Uldis Bērziņš

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Uldis Bērziņš
Born (1944-05-17)17 May 1944
Riga, Reichskommissariat Ostland (Now Latvia)
Occupation Poet, translator

Uldis Bērziņš (born May 17, 1944 in Riga) is a Latvian poet and translator.

He studied Latvian philology at the University of Latvia and published his first collection of poetry in 1980. Bērziņš studied Turkish in Leningrad University Oriental Studies Department (from 1968 to 1971), and also studied in the Asian and African Studies section of Moscow State University (concentrating on Persian and Turkish), at Tashkent State University (Uzbek), Reykjavik University (Icelandic), as well as in Czechoslovakia, Sweden and other countries.

Bērziņš has taken part in the international Bible translation seminar at the Amsterdam Open University and Lund University forum over questions regarding Koran translations.[1] From 2002 on he has been teaching Turkish at the Modern Languages Department of the University of Latvia.[2]

Bērziņš' poetry has been translated into German, Swedish, Estonian and Lithuanian. In 2009, Bērziņš finished the translation of Quran into Latvian, an enormous work that took him fifteen years. He remembers with fondness of the half of year he spent working in an Istanbul library. During his work, he was also in correspondence with numerous specialists of the Quran and Islam.

Awards: Three Star Order (1995), Zinaida Lazda award (1994), the Baltic Assembly Prize for Literature, the Arts and Science (1995) and the Spidola Award (2000).

In 2009 and again in 2010 he was named one of the World's 500 most influential Muslims in survey conducted by the Royal Islamic Strategic Studies Center[3] (though Bērziņš is actually Lutheran).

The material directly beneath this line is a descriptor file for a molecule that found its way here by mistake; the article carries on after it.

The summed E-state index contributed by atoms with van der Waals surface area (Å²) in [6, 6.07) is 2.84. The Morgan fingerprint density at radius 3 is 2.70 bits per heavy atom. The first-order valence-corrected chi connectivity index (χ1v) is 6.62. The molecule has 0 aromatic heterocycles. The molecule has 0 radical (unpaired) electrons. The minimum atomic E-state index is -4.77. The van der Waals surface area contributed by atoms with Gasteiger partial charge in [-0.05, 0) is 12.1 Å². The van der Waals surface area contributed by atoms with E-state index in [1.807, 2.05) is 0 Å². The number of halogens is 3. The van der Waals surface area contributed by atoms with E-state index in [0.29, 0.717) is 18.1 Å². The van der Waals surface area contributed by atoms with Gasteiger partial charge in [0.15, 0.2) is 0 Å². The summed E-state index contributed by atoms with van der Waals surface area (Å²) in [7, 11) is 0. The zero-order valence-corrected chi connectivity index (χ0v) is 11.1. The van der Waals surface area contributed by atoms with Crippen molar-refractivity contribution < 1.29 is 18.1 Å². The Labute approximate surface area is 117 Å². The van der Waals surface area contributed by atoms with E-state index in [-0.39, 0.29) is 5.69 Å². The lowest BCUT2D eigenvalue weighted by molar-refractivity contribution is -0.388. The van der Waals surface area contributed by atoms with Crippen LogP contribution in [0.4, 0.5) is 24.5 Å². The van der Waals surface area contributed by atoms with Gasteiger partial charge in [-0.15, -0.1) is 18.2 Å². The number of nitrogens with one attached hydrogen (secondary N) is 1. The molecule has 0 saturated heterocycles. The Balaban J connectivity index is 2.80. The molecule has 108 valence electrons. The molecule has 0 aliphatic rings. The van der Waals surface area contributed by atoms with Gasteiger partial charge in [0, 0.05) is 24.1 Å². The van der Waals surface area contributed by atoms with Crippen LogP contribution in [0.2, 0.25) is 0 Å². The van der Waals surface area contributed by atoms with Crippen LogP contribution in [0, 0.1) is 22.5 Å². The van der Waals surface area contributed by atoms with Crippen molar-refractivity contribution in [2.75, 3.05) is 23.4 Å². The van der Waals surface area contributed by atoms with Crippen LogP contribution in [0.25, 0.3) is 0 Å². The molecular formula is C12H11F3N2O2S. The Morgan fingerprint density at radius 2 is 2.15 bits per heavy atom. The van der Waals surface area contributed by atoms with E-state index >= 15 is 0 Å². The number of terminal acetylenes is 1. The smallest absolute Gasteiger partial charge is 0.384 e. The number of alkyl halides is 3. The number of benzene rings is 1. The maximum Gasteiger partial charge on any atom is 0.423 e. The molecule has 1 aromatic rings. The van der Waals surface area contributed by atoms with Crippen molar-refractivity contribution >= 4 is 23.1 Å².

Bērziņš translates from Polish, Russian, Ancient Icelandic, Turkish, Azerbaijani, Turkmen, Persian, Ancient Hebrew and Arabic; he also knows Ivrit (Modern Hebrew), Tatar and Chuvash language.

Works[edit]

Poetry

  • Saruna ar pastnieku ["Conversation With a Postman"], Rīga: Neputns (2009)
  • Dzeja ["Poems"], Rīga: Atēna (2004)
  • Maijs debešos ["May in the Heavens"], Riga: Preses Nams (2002)
  • Daugavmala ["The Daugava’s Edge"], Riga: Nordik (1999)
  • Nozagtie velosipēdi ["Stolen Bicycles"], Riga: Minerva, (1999)
  • Dzeja ["Poems"], Rīga: Artava (1995)
  • Kukaiņu soļi ["The Footsteps of Insects"], Riga: Rainis and Aspazija Foundation (1994)
  • Laiks ["Time"; with Juris Kronbergs], Riga: Zinātne (1994)
  • Nenotikušie atentāti ["Assassinations That Never Happened"], Riga: Liesma (1990)
  • Poētisms baltkrievs ["Belarusian Poetics"], Riga: Liesma (1984)
  • Piemineklis kazai ["Monument to a Goat"], Riga: Liesma (1980)

External links[edit]

References[edit]

  1. ^ translated parts: http://www.zagarins.net/korans.htm
  2. ^ Translations
  3. ^ http://www.rissc.jo/index.php/english-publications.html